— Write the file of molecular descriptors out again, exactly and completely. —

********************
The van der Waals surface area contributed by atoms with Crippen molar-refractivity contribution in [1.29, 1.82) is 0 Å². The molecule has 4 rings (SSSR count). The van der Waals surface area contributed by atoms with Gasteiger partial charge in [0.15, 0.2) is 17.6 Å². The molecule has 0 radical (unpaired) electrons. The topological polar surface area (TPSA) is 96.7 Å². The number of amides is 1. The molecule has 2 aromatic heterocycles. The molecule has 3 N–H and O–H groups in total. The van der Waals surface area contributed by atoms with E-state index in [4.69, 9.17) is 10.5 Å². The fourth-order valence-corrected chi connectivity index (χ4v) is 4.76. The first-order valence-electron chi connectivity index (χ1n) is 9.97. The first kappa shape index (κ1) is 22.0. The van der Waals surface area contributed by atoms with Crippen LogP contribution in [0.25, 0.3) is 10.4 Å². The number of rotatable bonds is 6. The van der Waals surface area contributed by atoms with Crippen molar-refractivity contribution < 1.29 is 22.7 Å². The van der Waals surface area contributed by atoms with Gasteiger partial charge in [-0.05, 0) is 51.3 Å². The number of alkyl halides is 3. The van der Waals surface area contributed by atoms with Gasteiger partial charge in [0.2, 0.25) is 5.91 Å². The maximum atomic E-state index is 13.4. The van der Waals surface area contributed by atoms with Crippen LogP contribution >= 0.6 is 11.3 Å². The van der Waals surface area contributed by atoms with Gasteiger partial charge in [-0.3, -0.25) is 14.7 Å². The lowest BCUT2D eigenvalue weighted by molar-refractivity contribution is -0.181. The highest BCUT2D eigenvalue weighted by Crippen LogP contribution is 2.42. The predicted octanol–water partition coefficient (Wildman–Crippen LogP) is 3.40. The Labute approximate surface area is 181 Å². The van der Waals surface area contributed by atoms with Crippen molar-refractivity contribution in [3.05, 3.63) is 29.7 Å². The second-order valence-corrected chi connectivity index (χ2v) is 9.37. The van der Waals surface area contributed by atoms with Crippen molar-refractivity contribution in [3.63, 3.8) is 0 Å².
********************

The van der Waals surface area contributed by atoms with Crippen molar-refractivity contribution in [1.29, 1.82) is 0 Å². The molecule has 4 rings (SSSR count). The van der Waals surface area contributed by atoms with Gasteiger partial charge in [0.15, 0.2) is 17.6 Å². The molecule has 0 radical (unpaired) electrons. The topological polar surface area (TPSA) is 96.7 Å². The number of amides is 1. The molecule has 2 aromatic heterocycles. The molecule has 3 N–H and O–H groups in total. The van der Waals surface area contributed by atoms with E-state index in [4.69, 9.17) is 10.5 Å². The fourth-order valence-corrected chi connectivity index (χ4v) is 4.76. The first-order valence-electron chi connectivity index (χ1n) is 9.97. The first kappa shape index (κ1) is 22.0. The van der Waals surface area contributed by atoms with Crippen LogP contribution in [0.25, 0.3) is 10.4 Å². The number of rotatable bonds is 6. The van der Waals surface area contributed by atoms with Crippen molar-refractivity contribution < 1.29 is 22.7 Å². The van der Waals surface area contributed by atoms with Gasteiger partial charge in [-0.05, 0) is 51.3 Å². The number of alkyl halides is 3. The van der Waals surface area contributed by atoms with Gasteiger partial charge in [0.2, 0.25) is 5.91 Å². The maximum atomic E-state index is 13.4. The van der Waals surface area contributed by atoms with Crippen LogP contribution >= 0.6 is 11.3 Å². The van der Waals surface area contributed by atoms with Gasteiger partial charge in [-0.3, -0.25) is 14.7 Å². The lowest BCUT2D eigenvalue weighted by molar-refractivity contribution is -0.181. The highest BCUT2D eigenvalue weighted by Crippen LogP contribution is 2.42. The predicted octanol–water partition coefficient (Wildman–Crippen LogP) is 3.40. The Labute approximate surface area is 181 Å². The van der Waals surface area contributed by atoms with Crippen molar-refractivity contribution in [3.05, 3.63) is 29.7 Å². The second-order valence-corrected chi connectivity index (χ2v) is 9.37. The van der Waals surface area contributed by atoms with Crippen molar-refractivity contribution in [3.63, 3.8) is 0 Å².